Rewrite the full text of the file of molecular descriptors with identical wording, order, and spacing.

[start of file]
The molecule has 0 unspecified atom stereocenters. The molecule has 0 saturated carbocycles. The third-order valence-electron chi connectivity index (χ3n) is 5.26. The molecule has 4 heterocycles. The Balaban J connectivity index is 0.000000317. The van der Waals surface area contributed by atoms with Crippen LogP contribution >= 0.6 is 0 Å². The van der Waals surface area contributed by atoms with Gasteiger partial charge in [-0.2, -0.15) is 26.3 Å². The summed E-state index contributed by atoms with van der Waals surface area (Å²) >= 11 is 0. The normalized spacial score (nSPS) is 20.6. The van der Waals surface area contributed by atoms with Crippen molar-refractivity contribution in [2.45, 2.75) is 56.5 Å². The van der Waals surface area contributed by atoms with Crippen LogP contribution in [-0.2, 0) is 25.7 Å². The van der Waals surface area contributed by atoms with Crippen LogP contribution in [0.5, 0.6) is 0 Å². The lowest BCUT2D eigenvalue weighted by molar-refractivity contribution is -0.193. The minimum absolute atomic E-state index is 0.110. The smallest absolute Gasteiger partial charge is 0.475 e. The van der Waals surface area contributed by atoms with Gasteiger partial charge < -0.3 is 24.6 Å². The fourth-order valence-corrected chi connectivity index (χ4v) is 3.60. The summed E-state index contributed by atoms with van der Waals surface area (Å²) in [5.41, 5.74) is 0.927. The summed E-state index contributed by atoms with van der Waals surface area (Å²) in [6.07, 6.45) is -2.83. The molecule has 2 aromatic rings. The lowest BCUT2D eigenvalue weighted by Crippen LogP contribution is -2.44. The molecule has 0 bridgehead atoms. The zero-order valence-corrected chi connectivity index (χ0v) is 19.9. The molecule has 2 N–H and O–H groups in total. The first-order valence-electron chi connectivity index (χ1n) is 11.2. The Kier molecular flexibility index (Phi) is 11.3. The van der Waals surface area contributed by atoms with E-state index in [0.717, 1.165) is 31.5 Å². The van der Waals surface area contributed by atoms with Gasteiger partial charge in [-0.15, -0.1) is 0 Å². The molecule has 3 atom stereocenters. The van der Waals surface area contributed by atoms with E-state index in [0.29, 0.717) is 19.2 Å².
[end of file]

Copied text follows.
The molecule has 0 unspecified atom stereocenters. The molecule has 0 saturated carbocycles. The third-order valence-electron chi connectivity index (χ3n) is 5.26. The molecule has 4 heterocycles. The Balaban J connectivity index is 0.000000317. The van der Waals surface area contributed by atoms with Crippen LogP contribution >= 0.6 is 0 Å². The van der Waals surface area contributed by atoms with Gasteiger partial charge in [-0.2, -0.15) is 26.3 Å². The summed E-state index contributed by atoms with van der Waals surface area (Å²) >= 11 is 0. The normalized spacial score (nSPS) is 20.6. The van der Waals surface area contributed by atoms with Crippen molar-refractivity contribution in [2.45, 2.75) is 56.5 Å². The van der Waals surface area contributed by atoms with Crippen LogP contribution in [-0.2, 0) is 25.7 Å². The van der Waals surface area contributed by atoms with Crippen LogP contribution in [0.5, 0.6) is 0 Å². The lowest BCUT2D eigenvalue weighted by molar-refractivity contribution is -0.193. The minimum absolute atomic E-state index is 0.110. The smallest absolute Gasteiger partial charge is 0.475 e. The van der Waals surface area contributed by atoms with Gasteiger partial charge < -0.3 is 24.6 Å². The fourth-order valence-corrected chi connectivity index (χ4v) is 3.60. The summed E-state index contributed by atoms with van der Waals surface area (Å²) in [5.41, 5.74) is 0.927. The summed E-state index contributed by atoms with van der Waals surface area (Å²) in [6.07, 6.45) is -2.83. The molecule has 2 aromatic rings. The lowest BCUT2D eigenvalue weighted by Crippen LogP contribution is -2.44. The molecule has 0 bridgehead atoms. The zero-order valence-corrected chi connectivity index (χ0v) is 19.9. The molecule has 2 N–H and O–H groups in total. The first-order valence-electron chi connectivity index (χ1n) is 11.2. The Kier molecular flexibility index (Phi) is 11.3. The van der Waals surface area contributed by atoms with E-state index in [0.717, 1.165) is 31.5 Å². The van der Waals surface area contributed by atoms with Gasteiger partial charge in [-0.15, -0.1) is 0 Å². The molecule has 3 atom stereocenters. The van der Waals surface area contributed by atoms with E-state index in [0.29, 0.717) is 19.2 Å².